Escaping Plato's Cave: 3D Shape From Adversarial Rendering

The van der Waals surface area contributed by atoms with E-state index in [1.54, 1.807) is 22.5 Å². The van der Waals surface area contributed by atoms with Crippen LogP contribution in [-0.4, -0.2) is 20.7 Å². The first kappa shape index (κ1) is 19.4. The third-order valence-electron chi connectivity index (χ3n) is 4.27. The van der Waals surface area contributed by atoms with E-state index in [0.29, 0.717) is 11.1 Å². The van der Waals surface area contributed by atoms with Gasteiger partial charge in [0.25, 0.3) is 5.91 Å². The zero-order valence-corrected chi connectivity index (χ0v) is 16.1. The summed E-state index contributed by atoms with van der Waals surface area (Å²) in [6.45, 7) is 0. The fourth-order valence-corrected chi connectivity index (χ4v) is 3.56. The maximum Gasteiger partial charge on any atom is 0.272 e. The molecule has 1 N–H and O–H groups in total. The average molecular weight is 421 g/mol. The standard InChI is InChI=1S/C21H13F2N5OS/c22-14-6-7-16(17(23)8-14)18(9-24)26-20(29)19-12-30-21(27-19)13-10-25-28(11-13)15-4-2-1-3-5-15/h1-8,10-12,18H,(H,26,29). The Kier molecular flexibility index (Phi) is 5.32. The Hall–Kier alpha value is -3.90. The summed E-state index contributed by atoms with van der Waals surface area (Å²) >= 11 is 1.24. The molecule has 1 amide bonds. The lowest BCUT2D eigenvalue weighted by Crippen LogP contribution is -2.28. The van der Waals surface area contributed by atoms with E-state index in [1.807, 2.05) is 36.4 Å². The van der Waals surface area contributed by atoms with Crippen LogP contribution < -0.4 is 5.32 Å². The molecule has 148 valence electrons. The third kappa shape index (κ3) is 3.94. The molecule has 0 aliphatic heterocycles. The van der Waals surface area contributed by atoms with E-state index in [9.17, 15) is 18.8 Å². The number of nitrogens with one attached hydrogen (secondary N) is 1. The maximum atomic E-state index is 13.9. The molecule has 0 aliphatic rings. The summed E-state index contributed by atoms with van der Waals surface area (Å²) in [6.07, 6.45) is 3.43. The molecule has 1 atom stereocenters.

We introduce PlatonicGAN to discover the 3D structure of an object class from an unstructured collection of 2D images, i.e., where no relation between photos is known, except that they are showing instances of the same category}. The key idea is to train a deep neural network to generate 3D shapes which, when rendered to images, are indistinguishable from ground truth images (for a discriminator) under various camera poses. Discriminating 2D images instead of 3D shapes allows tapping into unstructured 2D photo collections instead of relying on curated (e.g., aligned, annotated, etc.) 3D data sets. To establish constraints between 2D image observation and their 3D interpretation, we suggest a family of rendering layers that are effectively differentiable. This family includes visual hull, absorption-only (akin to x-ray), and emission-absorption. We can successfully reconstruct 3D shapes from unstructured 2D images and extensively evaluate PlatonicGAN on a range of synthetic and real data sets achieving consistent improvements over baseline methods. We further show that PlatonicGAN can be combined with 3D supervision to improve on and in some cases even surpass the quality of 3D-supervised methods.

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